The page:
Making new homes and businesses more energy efficient has long been recognized as a key way of curbing climate change.
But stricter building codes were just dropped from a major energy package making its way this week through the Senate.
A key reason: A powerful lobbying group's concerted push to convince lawmakers they're bad for business.
The National Association of Home Builders, one of the largest lobbying organizations in Washington, is arguing that the proposed building codes amount to an unfair and unnecessary increase on the cost of buying a home.
Jerry Howard, NAHB's chief executive, “adamantly opposes” efforts by Sens. Rob Portman (R-Ohio) and Jeanne Shaheen (D-N.H.) to require the Energy Department set targets for new homes and commercial buildings to stop wasting energy.
“We don't think that the Department of Energy should be coming in on top of state and local energy regulations and telling [them] how homes need to be built in their jurisdiction,” he said.
The bill, which binds together 50 energy-related proposals from both Democrats and Republicans, represents the best chance for major energy legislation to pass the Senate during the current congressional term.
Shaheen blames the home builders for scuttling efforts to pass new building codes into law. “This special interest group should not be allowed to derail meaningful bipartisan action on energy efficiency in Congress,” she said.
Senate Energy and Natural Resources Committee Chair Lisa Murkowski (R-Alaska) said she decided to take out the building codes from her package with ranking member Joe Manchin III (W.Va.) out of concern it could tank the bill.
“The subject of building codes has been controversial for a long time,” she said, though a similar provision was included in an energy package that passed the Senate in 2016. “At the end of the day, I decided I would take it out, knowing there would be opportunity for an amendment.”
The latest spat between home developers and energy efficiency advocates may now spill onto the Senate floor, as lawmakers prepare to debate whether to insert the building codes provision into the broader energy bill.
The package includes several provisions from a bill put forward by Portman and Shaheen, including measures to expand the Energy Department’s efforts to help manufacturers reduce energy waste and to train workers. But it left out the building codes provision that would have delivered the bulk of the Portman-Shaheen bill’s potential energy savings.
The building code proposal was hailed by green groups such as the Environmental Defense Fund and business groups such as the U.S. Chamber of Commerce. The codes would not be mandatory unless states and municipalities decide to adopt them. Portman calls his proposal a “common-sense” approach that “will lower energy costs for American consumers and ensure that homes and buildings across America are built in a more energy efficient manner, not by mandates but by incentives.”
Senate Democrats are pressing for votes on a several amendments to the bill, including ones extending tax breaks for wind and solar energy and another phasing out a class of climate-warming pollutants emitted by refrigerators and air conditioners.
At the moment, not every member of the GOP caucus is on board with the idea of stricter building codes — even just voluntary ones — coming from the federal government. “Any effort to put the Department of Energy in the driver seat in the building code development process and set building energy efficiency targets for the commercial and residential sectors would be a massive federal overreach,” said Sen. James M. Inhofe of Oklahoma.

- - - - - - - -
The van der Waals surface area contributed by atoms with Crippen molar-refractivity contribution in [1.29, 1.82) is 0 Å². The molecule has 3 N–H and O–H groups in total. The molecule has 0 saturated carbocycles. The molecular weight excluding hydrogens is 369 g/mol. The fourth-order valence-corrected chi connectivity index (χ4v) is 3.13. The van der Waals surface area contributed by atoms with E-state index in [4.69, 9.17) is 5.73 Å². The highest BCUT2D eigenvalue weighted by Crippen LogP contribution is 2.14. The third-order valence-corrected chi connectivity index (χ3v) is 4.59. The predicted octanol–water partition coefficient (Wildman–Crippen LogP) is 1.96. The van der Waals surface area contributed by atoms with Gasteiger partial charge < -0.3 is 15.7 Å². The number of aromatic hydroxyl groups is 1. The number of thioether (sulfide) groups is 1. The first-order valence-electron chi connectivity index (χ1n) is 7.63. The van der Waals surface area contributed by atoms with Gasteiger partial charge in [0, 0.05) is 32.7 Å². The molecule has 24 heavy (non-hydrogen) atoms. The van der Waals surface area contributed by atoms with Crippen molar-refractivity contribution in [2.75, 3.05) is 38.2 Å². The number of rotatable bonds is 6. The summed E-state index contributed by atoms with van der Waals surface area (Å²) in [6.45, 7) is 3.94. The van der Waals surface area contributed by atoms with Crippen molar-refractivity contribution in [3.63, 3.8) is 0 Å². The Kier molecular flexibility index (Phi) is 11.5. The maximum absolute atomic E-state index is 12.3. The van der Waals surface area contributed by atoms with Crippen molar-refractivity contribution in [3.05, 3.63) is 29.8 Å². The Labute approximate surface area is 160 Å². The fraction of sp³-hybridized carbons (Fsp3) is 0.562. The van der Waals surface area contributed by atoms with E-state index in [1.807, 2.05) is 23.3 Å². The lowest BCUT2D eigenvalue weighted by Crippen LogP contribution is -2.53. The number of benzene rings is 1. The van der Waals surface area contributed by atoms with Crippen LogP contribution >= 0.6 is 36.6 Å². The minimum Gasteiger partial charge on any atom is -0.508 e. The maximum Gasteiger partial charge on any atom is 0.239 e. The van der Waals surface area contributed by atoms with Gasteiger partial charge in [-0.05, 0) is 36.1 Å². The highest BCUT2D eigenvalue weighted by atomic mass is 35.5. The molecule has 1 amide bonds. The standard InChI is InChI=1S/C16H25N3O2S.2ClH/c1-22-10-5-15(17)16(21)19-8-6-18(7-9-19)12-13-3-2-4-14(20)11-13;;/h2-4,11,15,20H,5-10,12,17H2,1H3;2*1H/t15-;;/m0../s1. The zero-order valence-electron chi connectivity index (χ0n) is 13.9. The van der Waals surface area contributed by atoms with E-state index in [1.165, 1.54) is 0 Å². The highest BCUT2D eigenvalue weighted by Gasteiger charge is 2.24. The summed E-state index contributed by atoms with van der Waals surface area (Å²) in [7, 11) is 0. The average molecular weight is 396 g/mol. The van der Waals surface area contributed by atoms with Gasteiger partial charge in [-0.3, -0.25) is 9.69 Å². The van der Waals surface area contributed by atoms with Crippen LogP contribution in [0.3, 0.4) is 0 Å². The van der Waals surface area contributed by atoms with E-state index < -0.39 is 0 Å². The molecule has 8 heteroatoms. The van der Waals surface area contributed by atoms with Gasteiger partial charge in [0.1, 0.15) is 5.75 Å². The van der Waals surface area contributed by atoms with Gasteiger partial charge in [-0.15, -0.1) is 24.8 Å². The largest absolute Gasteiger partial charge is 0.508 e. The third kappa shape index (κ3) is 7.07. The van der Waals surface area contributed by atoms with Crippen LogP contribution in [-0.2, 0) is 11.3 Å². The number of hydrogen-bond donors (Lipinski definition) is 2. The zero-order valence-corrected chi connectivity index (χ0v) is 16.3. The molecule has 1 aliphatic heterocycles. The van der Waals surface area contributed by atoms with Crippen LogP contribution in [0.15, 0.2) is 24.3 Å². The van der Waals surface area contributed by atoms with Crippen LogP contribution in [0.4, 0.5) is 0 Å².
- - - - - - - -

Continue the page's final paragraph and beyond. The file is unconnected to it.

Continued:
To bolster that opposition, the NAHB has been asking contractors to hammer the phone lines of their senators' offices in recent days. “We've asked all of our members. We've got our grass roots on red alert,” Howard said. “We started it last week when they were on recess, and we're going to continue it all the way through the vote.”
What's at stake: Reducing energy waste in new buildings is a major — if underappreciated — way of cutting down on the amount of climate-warming emissions that end up in the atmosphere. The more energy efficient new homes and commercial buildings are, the less gas or electricity is needed to heat them.
- By the numbers: The building codes provisions would reduce carbon dioxide emissions by 1.18 billion metric tons through 2050, according to an analysis from the American Council for an Energy-Efficient Economy — the equivalent of taking more than 3 million cars off the road each year for 30 years.
“It's not sexy. It's not eye-catching new technology,” said Ryan Fitzpatrick, director of the climate and energy program at Third Way, a center-left think tank. But improving the energy efficiency of buildings “absolutely has to happen if we want to have any shot of hitting our greenhouse gas targets."
I am calling on Congress to send me a Bill that fully and permanently funds the LWCF and restores our National Parks. When I sign it into law, it will be HISTORIC for our beautiful public lands. ALL thanks to @SenCoryGardner and @SteveDaines, two GREAT Conservative Leaders!— Donald J. Trump (@realDonaldTrump) March 3, 2020
— Trump calls for conservation program funding: The president tweeted a request for Congress to send him a bill to “fully and permanently” fund the Land and Water Conservation Fund after his fiscal 2021 budget proposal for the Interior Department included cutting the fund by nearly 97 percent.